A β-carbonic anhydrase (CA, EC 188.8.131.52) was cloned, purified and characterized from Anopheles gambiae, the mosquito species mainly involved in the transmission of malaria. The new enzyme, AgaCA, showed a significant catalytic activity for the physiologic reaction, CO2 hydration to bicarbonate and protons, with a kcat of 7.2×10(5)s(-1) and kcat/Km of 5.6×10(7)M(-1)s(-1), being thus similar to parasite β-CAs which were discovered earlier as drug targets for antifungal or anti-protozoan agents. An inhibition study of AgaCA with a panel of aromatic, aliphatic and heterocyclic sulfonamides allowed us to identify several low nanomolar inhibitors of the enzyme. Benzolamide and aminobenzolamide showed inhibition constants of 6.8-9.8nM, whereas a structurally related aromatic derivative, 4-(2-hydroxymethyl-4-nitrophenyl-sulfonamidoethyl)-benzenesulfonamide was the strongest inhibitor with a KI of 6.1nM. As β-CAs are not present in mammals, including humans, finding effective and selective A. gambiae CA inhibitors may lead to alternative procedures for controlling malaria by impairing the growth of its transmission vector, the mosquito.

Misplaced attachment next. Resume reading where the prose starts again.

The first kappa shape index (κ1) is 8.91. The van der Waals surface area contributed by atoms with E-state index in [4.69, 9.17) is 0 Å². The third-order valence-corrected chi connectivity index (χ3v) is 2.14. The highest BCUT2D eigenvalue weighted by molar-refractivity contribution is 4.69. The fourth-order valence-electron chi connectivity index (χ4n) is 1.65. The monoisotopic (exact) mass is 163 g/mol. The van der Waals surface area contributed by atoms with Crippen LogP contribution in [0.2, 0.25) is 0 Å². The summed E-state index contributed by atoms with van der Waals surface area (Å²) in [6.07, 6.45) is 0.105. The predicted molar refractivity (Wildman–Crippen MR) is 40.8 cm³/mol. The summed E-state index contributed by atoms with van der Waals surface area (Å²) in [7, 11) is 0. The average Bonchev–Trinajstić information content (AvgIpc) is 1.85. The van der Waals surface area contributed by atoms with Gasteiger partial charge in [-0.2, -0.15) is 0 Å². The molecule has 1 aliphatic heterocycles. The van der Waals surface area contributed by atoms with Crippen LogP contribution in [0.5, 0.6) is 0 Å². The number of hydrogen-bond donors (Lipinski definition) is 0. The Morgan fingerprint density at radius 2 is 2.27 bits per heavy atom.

Keywords: Anopheles gambiae; Carbonic anhydrase; Malaria; Sulfonamide; β-Class enzyme.
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